Contributed by a reader: I work with the Knightsbridge Theatre frequently (as a non-member, generally in smaller roles as the members really do receive preference in casting). I’ve found it to be a very friendly environment, full of people who genuinely enjoy working together, who generally do good work. But, most importantly, the Knightsbridge is a theatre company. They do theatre and not showcases. That said it is still a 99-seat company. Productions tend to be primitive, the space is far from ideal, and there’s no way you’re ever going to make it to Broadway working there. But if you want to be doing theatre and you’re dead set on joining a company, this is the one to pursue. Membership is by invitation and audition ($40/mo.), more info at KnightsbridgeTheatre.com.
Long Beach Playhouse:
Contributed by a reader: Long Beach Playhouse is a bit out of the way for Westside actors, but I loved doing The Rose Tattoo there last year. They are well-organized, have loyal, devoted volunteers and staff to take care of box office, tickets, and ushering, so that all the actor has to do is act and help tear down the set at the end of the run. Sets and costumes are well done; directors and stage managers are excellent. Also steady season ticket holders guarantee an audience base. The only drawback is the seven-week run, two or three nights a week, plus Sunday matinees, which means a real commitment, but I consider that good in the sense that you have time to try different things and tweak the characters you play. This theatre tends to have really high-end production values and nice material, as well as consistently good actors, although getting there is a haul. More information is available at LBPH.com.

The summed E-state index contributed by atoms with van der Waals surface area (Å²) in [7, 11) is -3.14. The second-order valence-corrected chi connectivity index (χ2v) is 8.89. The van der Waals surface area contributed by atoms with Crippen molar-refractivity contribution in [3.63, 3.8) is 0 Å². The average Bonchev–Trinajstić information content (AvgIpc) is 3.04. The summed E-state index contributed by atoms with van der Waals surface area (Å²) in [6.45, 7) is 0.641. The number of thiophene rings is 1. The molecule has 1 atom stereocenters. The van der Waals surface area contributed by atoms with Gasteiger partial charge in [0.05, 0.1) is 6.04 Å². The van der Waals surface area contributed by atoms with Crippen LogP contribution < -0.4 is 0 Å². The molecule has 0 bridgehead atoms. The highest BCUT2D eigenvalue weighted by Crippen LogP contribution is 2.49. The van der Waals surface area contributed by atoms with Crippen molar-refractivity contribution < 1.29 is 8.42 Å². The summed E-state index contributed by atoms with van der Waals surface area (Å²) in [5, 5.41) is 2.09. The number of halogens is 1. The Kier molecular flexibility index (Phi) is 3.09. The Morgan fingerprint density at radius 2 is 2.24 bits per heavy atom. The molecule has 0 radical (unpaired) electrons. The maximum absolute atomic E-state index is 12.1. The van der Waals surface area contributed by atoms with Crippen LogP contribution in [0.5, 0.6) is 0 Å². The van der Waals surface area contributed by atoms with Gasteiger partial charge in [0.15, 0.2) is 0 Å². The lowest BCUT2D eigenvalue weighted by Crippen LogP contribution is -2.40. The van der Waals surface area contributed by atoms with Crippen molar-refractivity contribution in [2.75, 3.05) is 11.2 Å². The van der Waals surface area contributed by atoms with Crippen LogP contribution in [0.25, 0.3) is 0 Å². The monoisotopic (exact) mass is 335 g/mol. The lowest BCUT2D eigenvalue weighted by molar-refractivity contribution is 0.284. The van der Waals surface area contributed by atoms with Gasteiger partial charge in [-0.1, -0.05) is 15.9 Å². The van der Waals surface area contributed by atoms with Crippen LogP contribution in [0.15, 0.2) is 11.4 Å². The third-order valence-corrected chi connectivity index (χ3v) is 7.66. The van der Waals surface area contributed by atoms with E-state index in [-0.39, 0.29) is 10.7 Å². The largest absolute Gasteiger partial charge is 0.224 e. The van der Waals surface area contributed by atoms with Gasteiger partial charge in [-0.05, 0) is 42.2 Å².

Auditions for the avant-garde Open Fist membership company are held several times a year. This company produces at least a dozen shows each year and dues are $55/mo. Attendance at membership meetings is required (as well as set-design work and general theatre maintenance). Roles are cast first from within the tightly-knit membership company only. Membership includes classes. See OpenFist.org for more information.
The Road Theatre:
The Road Theatre is consistently strong. Auditions for membership are held twice a year. Dues are $20/mo. and company work is required during every show. Roles for the three shows per year are cast from within the company. There is also a free reading series for members. For more information on the theatre, check out RoadTheatre.org.
This is one of my favorite theatre companies. Sacred Fools has been consistently fantastic every time I’ve attended a show for over five years now. The vibe is amazing and the talent level is high. Membership requires some advance-get-to-know-you experiences (get involved and then get invited) and members are welcome to bring production ideas to the general membership. The Sacred Fools are a group of intelligent, quirky, delightful performers with a love for what they do. See a show, fall in love, and break a leg in your attempt to become a part of it all. For more information, see SacredFools.org.
The Spy Ants:
The company name is a play on the word “thespians.” This is a relatively new theatre company filled with talented people with much spirit and love for their work. I’ve recently seen some of the most soulful performances EVER in Los Angeles theatre on this company’s stages. Dues are $10/mo. (due quarterly). Meetings are bi-weekly (Tuesdays) and the material, thus far, has been edgy, inspiring, and very well-executed. Hellcab has recently been extended (and is very highly-acclaimed as an excellent ensemble production by this fun company). Auditions require two contrasting monologues and will be announced regularly at TheSpyAnts.com.
The Theatre District at the Cast:
According to its website, the Theatre District is a small company devoted to presenting honest dramatizations of the human experience with a connection to artistic integrity, accessibility, and commitment to providing educational opportunities in the arts. Located in “old Hollywood,” this company operates on stages of several sizes (always with beautiful sets) and consistently showcases new material with an eye toward “keeping it real.” For information on auditions and membership requirements, keep an eye on TheTheatreDistrict.com.
Originally published by Actors Access at http://more.showfax.com/columns/avoice/archives/000179.html. Please support the many wonderful resources provided by the Breakdown Services family. This posting is the author’s personal archive.